It’s the level of apparent prescience there, as much as if not more than the more horror-centric zombie factor, that’s truly scary to me. We do, generally speaking, have a troubling habit of reacting rather than acting when faced with dangerous and/or violent situations, and thanks to the age of information, we often don’t bother with the context of facts; we tend more often to grab the facts and run with them. This is a potential future in which we literally do just that, and while the fact that we survive lightens the end of that tunnel, what’s really frightening is all the lessons we still haven’t learned, and the ways in which we still wrap ourselves up in fear and call it sensibility.

If you’ve ever found regular people to be scarier than zombies, which it feels like I do just about every day now, then this is one future that’s likely to scare the socks off you – and it’s really not as far-fetched as the zombies make it seem…

Feed

Jess @ Curiouser and Curiouser

jess avatar

Jess is a 25 year old book blogger from the UK currently working in academic publishing. A feminist killjoy, history nerd and unicorn enthusiast, she enjoys nothing more than reading books about well-written women and the men they make cry. You can find her on Twitter (@JGofton) or via her blog, Curiouser and Curiouser.

If a dystopian novel doesn’t creep you out, even the tiniest amount, then it’s not doing its job properly. The Hunger Games doesn’t seem like an all too distant reality in a world obsessed with reality TV and The Handmaid’s Tale continues to be read widely in schools and universities because there’s still so much to say about feminism and equal rights. For me, though, the most terrifying dystopian novel has to be the ‘big brother’ of them all: George Orwell’s Nineteen Eighty-Four. It’s bleak, cruel and devoid of all hope, and nothing freaks me out more than the idea of a place like Room 101, where your worst fears are quite literally realised. That the government in Nineteen Eighty-Four are able to make you think how they want you to think and essentially torture you into obedience is horrific – I’d genuinely rather live in Panem!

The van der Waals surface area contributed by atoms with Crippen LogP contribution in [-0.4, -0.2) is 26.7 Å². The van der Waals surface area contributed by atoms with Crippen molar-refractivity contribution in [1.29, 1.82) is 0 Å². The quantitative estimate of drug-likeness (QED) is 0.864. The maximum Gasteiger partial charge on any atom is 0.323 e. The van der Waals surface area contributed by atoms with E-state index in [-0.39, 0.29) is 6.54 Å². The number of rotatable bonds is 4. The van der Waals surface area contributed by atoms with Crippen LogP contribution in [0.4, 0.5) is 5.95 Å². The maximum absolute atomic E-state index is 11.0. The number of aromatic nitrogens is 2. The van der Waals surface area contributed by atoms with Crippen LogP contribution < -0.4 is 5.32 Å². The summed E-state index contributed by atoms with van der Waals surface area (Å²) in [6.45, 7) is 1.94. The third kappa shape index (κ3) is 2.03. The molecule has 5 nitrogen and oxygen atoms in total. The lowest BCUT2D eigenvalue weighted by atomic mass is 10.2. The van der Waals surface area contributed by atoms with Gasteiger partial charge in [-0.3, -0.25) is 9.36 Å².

1984

Crini @ All About Books

crini avatar

Crini is a blogger from Germany who mostly tours foreign worlds of fantasy novels with occasional detours into space and explorations of magical realism. When she is not too busy re-watching Pacific Rim for the 100th time, she is probably re-reading one of her favorite books yet again. She can be found on her blog, All About Books or on Twitter (@xcrini).

Dystopian settings like those in The Hunger Games or The Maze Runner certainly are brutal and not a place I would ever want to be in, but they don’t necessarily scare me. That’s mostly because I don’t really see myself ever being in a similar situation. I don’t expect to end up in a fight for my life like that.

One series/book that definitely did scare me though (as rare as that is) was Neal Shusterman’s Unwind. If there is one thing in books that always make me break out in cold sweat, it’s situations where the main character isn’t allowed to decide for themselves (anymore). That someone else could be in charge, like being committed to a mental institution, against your will, even if it’s with good intentions, always freaked me out. And Neal’s book is a lot worse than that. That parents can decide that you’re not good enough anymore and better off as an organ donor is as scary as it gets for me. Reading about kids on the operating table, knowing exactly what’s to come, made this quite intense too.

Unwind

What do you think about the panelists’ responses? Let me know your answer to the panel question in the comments below!

Sci-Fi Month

Sci-Fi Month 2015: It’s The End of the World As We Know It

sfm15_5

This post is part of Sci-Fi Month 2015, a month long event to celebrate science fiction hosted by myself and Over the Effing Rainbow. You can view the schedule here, follow the event on Twitter via the official @SciFiMonth Twitter account, or the hashtag #RRSciFiMonth.

A common trope of science fiction is to show the Earth greatly transformed, or even completely destroyed, in some way. Our poor planet has been used and abused throughout the history of the genre. Here’s a brief guide to the (post-)apocalypse, or dystopian future, covering books, TV, films and video games.

Aliens

Mass Effect The 5th Wave Defiance The War of the Worlds by H.G. Wells War of the Worlds Independence Day The Day of the Triffids by John Wyndham 826847

In these titles, Earth is either destroyed or invaded by aliens. In the latter, it is altered to a state where it is unrecognisable: either through the collapse of society and government, or destruction of large portions of the planet. Sometimes the extra-terrestrials are aggressive, sometimes they are just inquisitive, and other times we’re not even aware of them until it is too late.

Mass Effect, The 5th Wave, Defiance, The War of the Worlds (plus the 2005 film version), Independence Day, The Day of the Triffids, The Midwich Cuckoos.

Illness/Disease